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Is this the mint-fresh and shining new India?

Sunday, 29 June 2014 - 6:09pm IST Updated: Monday, 30 June 2014 - 8:09am IST | Place: Mumbai | Agency: DNA

I’m so excited about the new India around us. Times are changing for the better, we’re told. Employment is going to improve by leaps and bounds, children will go to school and learn much more;  rivers will be linked and dams, ports and miles upon miles of (densely green) freeways will be built. In return, we must learn  new ways of working, living, worshipping, dressing and behaving. Just a small price to pay for a new India. 

But, all this will only happen if we do the right thing. Absorb the evidence being presented and passively accept the transformation taking place before us. No questions asked, no varied points of view  solicited or needed. Dispensable are  people, organisations, forests and animals getting in the way.  We can share facts through our friendly media and convince the masses about their inherent anti-social nature. 

So let’s start with facts:

Fact # 1: NGOs cause untold harm to the nation. 

NGOs are a money-grabbing lot, more concerned about how to extract money from a foreign donor and where their next junket will be. They are also concerned with pushing the agenda of the said (foreign) donor, rather than working for the betterment of the country. Which is probably a good thing, because if they really do get down to work, things would actually become worse. 
Fact # 2: People’s movements are anti-development.

All that these “movements” want is to bring down the GDP of our nation (thus causing it significant “economic insecurity”); indulge in anti-development activities (by asking all those pesky questions and inciting local communities against big dams, hydropower and mining projects and other pro-poor activities) and generally make a nuisance of themselves. 

Fact # 3: NGOs and people’s movements should be put in their place. 

That’s easy. Pick an organisation that is following all the laws of the land, accuse it of indulging in anti-national activities, then threaten to (if not actually) revoke its ability to work within the country. And if they claim — as some of them claim of working well within the mandate of the country’s laws (including raising their own resources and filing their audited returns), scare them into silence.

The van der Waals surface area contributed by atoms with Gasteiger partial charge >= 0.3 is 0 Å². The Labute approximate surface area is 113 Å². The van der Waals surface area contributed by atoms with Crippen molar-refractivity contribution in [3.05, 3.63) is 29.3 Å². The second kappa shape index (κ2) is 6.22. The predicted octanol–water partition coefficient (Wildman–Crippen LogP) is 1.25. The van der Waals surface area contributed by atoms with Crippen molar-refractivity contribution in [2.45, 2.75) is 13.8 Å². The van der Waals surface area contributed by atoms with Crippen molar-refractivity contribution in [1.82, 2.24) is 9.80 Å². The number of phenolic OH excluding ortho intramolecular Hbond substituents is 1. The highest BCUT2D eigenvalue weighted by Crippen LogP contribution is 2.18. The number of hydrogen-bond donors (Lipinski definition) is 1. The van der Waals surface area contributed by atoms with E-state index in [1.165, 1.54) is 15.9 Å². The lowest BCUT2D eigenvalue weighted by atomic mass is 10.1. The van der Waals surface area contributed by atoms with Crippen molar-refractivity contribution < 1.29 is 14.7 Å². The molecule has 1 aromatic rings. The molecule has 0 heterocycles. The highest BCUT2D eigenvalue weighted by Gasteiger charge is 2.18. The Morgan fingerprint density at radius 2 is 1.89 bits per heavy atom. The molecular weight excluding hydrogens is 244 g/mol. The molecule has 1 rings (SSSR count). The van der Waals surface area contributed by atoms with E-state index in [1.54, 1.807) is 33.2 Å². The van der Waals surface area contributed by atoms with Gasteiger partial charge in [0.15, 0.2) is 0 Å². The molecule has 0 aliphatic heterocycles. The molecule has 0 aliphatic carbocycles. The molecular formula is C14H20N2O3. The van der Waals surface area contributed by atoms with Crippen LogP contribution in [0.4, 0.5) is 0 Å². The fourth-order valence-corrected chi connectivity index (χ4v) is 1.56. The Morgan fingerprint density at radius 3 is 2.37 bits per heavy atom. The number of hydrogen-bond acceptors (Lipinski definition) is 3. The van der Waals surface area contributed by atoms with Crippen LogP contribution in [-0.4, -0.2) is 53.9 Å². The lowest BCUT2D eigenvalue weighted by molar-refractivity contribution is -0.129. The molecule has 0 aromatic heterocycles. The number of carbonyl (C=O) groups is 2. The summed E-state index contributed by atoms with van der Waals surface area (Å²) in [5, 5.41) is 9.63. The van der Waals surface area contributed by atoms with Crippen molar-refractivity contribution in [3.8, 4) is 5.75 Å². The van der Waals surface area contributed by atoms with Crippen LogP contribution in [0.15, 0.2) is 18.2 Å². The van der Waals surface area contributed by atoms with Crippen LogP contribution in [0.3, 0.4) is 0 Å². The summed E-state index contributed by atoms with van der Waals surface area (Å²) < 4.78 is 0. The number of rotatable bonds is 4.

Fact # 4: Women’s rights groups and activists are ruining the image of our country. 

Women’s rights activists make (unsubstantiated) claims about the rising cases of violence against women and girls. They do their own (so-called) research and pull out (inconvenient) government statistics about the increasing brutality of the crimes. They hold forth about how the structural nature of violence is worsening gender violence. They demand more accountability from the criminal justice system. Yada, yada. 

But good news, folks! We have found the root cause of all this bellyaching about the violations of human rights. It is not caused by patriarchy corroded by neoliberalism and the corresponding rise in inequalities. The answer is actually much easier. 

It lies in the unchecked activism of people’s movements and funded groups allowed to grow in this country. It is because — in the past few decades — a benign and naïve State assumed that a democratic society has a right to diverse voices. That communities have a right to share their opinions and be consulted. That the right to speech and expression are actual freedoms that have been written into our Constitution. 

It’s time to put an end to all this posturing! Time to stop students from bringing out college magazines, classical singers, dancers and cultural artists from sharing their (banal) thoughts about the political climate, people from sharing even remotely dissenting opinions on social media. That is the only way the new India can ever move towards happiness.
The author is an activist working 

on issue of women’s rights (and wrongs!)




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